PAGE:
So I spoke to the neuroendocrinologist (specialist #2) involved at the cancer clinic, and was told that two special scans would need to be done and that a specialist would have to order the scans (I suppose it wasn’t in the provincial budget to allow a family physician to order the scans, or I suppose in the Cancer Clinics’ budget to order the scans). In any case, I gave the name of the specialist already involved (specialist #1), and was told the scans needed would be requested for him to arrange, and a request for this would be sent to him. Two weeks later I phoned specialist #1 and was told that he had received no correspondence regarding any special scans on my patient. I related to him the scans that were necessary and he arranged for the scans. Unfortunately the scans could not be done for two weeks since some of the material to do the scans had to be ordered and were not kept in stock, and that alone may take ten days or more. At last the two scans were done and the results sent on to the Cancer clinic confirming that the tumor was a neuroendocrine cancer, carcinoid in nature,that the lung lesion was the primary lesion, and an appointment given for mid Jan, 2006. When I phoned to see if things could be moved up I was told that it was the earliest the entire team could review the case and no priorities would be given. So we waited for the famous TEAM to consult.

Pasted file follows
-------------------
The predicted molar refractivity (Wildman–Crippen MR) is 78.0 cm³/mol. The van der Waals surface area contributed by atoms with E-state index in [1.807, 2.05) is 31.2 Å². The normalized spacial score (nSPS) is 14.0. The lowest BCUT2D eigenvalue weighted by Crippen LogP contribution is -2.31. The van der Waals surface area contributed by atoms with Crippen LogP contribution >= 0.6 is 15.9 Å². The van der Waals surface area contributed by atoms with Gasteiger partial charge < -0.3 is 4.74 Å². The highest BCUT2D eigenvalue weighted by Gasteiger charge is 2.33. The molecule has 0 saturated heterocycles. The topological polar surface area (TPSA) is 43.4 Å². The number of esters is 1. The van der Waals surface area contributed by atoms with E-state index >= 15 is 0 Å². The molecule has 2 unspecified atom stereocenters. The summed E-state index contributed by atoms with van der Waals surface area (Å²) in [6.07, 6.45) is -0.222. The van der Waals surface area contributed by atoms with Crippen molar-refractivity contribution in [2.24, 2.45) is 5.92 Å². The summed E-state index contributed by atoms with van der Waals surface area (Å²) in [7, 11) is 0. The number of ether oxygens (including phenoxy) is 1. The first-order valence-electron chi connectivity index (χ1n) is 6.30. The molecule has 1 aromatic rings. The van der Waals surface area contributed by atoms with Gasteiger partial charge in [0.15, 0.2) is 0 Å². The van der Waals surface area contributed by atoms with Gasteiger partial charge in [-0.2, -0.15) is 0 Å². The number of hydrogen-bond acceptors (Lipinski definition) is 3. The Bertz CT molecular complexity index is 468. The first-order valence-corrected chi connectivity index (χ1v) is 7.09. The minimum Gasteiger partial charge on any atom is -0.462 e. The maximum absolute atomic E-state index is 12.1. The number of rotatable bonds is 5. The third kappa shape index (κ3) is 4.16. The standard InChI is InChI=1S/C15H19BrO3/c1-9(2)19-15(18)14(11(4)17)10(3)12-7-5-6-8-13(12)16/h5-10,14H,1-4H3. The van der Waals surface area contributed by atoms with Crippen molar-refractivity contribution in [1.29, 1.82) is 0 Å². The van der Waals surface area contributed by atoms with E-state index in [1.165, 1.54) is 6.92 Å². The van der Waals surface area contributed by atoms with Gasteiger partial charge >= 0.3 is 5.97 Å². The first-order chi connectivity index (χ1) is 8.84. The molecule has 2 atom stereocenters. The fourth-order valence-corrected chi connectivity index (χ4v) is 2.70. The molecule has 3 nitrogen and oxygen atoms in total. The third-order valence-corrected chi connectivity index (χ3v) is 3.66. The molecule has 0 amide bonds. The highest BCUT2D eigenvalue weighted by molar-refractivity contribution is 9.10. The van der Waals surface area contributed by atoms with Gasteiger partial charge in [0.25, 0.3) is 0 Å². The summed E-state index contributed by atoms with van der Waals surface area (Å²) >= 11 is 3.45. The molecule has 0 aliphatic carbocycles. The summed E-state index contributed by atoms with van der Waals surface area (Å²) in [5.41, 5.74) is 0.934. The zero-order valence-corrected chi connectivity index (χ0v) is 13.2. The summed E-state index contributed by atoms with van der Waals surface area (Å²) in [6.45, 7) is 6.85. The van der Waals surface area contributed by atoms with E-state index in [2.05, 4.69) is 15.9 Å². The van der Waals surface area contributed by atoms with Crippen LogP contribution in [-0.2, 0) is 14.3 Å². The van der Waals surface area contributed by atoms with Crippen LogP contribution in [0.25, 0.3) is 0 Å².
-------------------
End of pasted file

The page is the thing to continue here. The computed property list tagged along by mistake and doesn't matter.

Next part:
In spite of my best efforts, three and one half months had elapsed from the time a CT demonstrated a likely cancer, until the patient would be seen in the Provincial Cancer Clinic. This in a patient that had been told his life expectancy was six months.
Tune in for Chapter two: This Is Our Opinion, and It’s The Only One You Will Get.